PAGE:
HIPAA Transactions Sets

In response to the HIPAA requirements, Trellis Health Partners, Inc. has created the software products:

vera practice control® and vera claim control™

These products offered by Trellis Health Partners, Inc. are capable of creating and conducting Electronic Data Interchange (EDI) transactions in the ANSI X12 formats as required by HIPAA.

To achieve compliance, you must be sure to use the approved code sets.

Additional information about the transactions and code sets can be found using the following links:

Washington Publishing Company - HIPAA implementation guides


HIPAA Privacy Rule

This portion of the law deals with protecting the privacy of patients' Protected Health Information (PHI). The deadline for following these requirements began on April 14, 2003 (or April 14, 2004 for small health plans), but, unlike the situation with transactions and code sets, there have been no contingency exceptions regarding adhering to the requirements of the Privacy Rule. The Privacy Rule mandates that a HIPAA covered entity must have appropriate policies and procedures for limiting access to information that is considered PHI and when/how PHI can be shared with other parties.

HIPAA ready software like vera practice control® and vera claim control™ can assist in following the Privacy Rule with features like password protected login and encrypted transmission of EDI data. However, the bulk of the steps your organization needs to take involve written policies, employee training and other administrative changes.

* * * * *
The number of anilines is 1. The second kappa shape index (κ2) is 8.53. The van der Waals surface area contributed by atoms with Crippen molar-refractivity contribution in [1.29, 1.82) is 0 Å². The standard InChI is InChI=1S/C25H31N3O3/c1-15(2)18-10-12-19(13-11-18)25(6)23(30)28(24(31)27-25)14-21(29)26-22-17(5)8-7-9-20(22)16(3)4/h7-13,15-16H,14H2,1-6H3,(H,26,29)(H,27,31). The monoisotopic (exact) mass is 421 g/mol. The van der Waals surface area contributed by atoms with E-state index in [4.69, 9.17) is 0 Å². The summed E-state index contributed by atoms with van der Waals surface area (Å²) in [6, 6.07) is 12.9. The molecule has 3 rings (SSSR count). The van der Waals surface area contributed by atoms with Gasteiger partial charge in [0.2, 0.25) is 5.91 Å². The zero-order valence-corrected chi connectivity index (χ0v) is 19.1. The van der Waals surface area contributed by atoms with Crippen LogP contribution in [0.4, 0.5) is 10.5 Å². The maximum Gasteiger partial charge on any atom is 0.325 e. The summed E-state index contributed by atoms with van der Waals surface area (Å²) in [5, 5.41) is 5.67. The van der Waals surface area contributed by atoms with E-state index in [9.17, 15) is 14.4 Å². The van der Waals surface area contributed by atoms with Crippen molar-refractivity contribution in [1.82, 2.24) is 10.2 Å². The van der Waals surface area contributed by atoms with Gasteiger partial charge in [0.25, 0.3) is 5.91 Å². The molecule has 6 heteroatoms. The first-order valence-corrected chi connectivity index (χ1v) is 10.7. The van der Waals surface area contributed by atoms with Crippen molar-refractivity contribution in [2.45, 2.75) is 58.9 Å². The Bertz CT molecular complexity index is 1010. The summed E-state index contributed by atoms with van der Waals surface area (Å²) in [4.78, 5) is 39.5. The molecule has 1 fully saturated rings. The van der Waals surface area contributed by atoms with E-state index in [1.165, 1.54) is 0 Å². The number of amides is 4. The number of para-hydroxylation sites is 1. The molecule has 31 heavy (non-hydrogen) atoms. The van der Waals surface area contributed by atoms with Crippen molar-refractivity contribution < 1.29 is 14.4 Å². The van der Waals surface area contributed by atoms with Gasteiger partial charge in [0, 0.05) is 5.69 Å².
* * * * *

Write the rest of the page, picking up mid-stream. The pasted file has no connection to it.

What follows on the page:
Trellis Health Partners, Inc. recommends that you seek the advice of a qualified consultant to determine the policies and procedures you need to become and remain compliant as required by the Privacy Rule.


HIPAA Security

Related to privacy, the Security Rule deals with the requirements for health information stored electronically and the steps a covered entity needs to take to keep patients' PHI secure. The Security Rule compliance deadline is April 20, 2005 (or April 20, 2006 for small health plans).

This final rule specifies a series of administrative, technical, and physical security procedures for covered entities to use to assure the confidentiality of electronic protected health information. The standards are delineated into either required or addressable implementation specifications.